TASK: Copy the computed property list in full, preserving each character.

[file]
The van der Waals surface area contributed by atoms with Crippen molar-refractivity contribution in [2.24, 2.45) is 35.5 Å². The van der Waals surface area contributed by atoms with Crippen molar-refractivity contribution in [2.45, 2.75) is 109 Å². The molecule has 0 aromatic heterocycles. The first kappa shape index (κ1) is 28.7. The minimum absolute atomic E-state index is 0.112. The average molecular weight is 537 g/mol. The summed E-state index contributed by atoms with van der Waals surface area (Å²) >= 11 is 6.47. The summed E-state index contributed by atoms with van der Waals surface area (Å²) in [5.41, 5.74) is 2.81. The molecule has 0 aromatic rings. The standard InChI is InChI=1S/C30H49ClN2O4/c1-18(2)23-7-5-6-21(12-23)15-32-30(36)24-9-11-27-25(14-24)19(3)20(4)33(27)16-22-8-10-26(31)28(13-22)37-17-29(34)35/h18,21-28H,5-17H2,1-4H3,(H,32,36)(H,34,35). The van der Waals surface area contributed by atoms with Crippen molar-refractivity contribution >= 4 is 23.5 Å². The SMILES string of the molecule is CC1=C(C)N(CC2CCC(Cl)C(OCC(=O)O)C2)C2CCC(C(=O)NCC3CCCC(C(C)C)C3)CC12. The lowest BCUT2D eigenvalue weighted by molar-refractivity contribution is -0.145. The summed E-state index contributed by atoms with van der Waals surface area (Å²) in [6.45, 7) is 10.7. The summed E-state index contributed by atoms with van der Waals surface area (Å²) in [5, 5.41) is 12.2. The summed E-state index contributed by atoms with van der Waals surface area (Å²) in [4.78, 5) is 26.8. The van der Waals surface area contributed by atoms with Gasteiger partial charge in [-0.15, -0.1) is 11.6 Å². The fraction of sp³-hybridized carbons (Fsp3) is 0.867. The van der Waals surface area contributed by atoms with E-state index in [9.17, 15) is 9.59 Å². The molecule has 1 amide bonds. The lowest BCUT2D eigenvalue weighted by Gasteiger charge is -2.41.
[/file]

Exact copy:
The van der Waals surface area contributed by atoms with Crippen molar-refractivity contribution in [2.24, 2.45) is 35.5 Å². The van der Waals surface area contributed by atoms with Crippen molar-refractivity contribution in [2.45, 2.75) is 109 Å². The molecule has 0 aromatic heterocycles. The first kappa shape index (κ1) is 28.7. The minimum absolute atomic E-state index is 0.112. The average molecular weight is 537 g/mol. The summed E-state index contributed by atoms with van der Waals surface area (Å²) >= 11 is 6.47. The summed E-state index contributed by atoms with van der Waals surface area (Å²) in [5.41, 5.74) is 2.81. The molecule has 0 aromatic rings. The standard InChI is InChI=1S/C30H49ClN2O4/c1-18(2)23-7-5-6-21(12-23)15-32-30(36)24-9-11-27-25(14-24)19(3)20(4)33(27)16-22-8-10-26(31)28(13-22)37-17-29(34)35/h18,21-28H,5-17H2,1-4H3,(H,32,36)(H,34,35). The van der Waals surface area contributed by atoms with Crippen molar-refractivity contribution >= 4 is 23.5 Å². The SMILES string of the molecule is CC1=C(C)N(CC2CCC(Cl)C(OCC(=O)O)C2)C2CCC(C(=O)NCC3CCCC(C(C)C)C3)CC12. The lowest BCUT2D eigenvalue weighted by molar-refractivity contribution is -0.145. The summed E-state index contributed by atoms with van der Waals surface area (Å²) in [6.45, 7) is 10.7. The summed E-state index contributed by atoms with van der Waals surface area (Å²) in [5, 5.41) is 12.2. The summed E-state index contributed by atoms with van der Waals surface area (Å²) in [4.78, 5) is 26.8. The van der Waals surface area contributed by atoms with Gasteiger partial charge in [-0.15, -0.1) is 11.6 Å². The fraction of sp³-hybridized carbons (Fsp3) is 0.867. The van der Waals surface area contributed by atoms with E-state index in [9.17, 15) is 9.59 Å². The molecule has 1 amide bonds. The lowest BCUT2D eigenvalue weighted by Gasteiger charge is -2.41.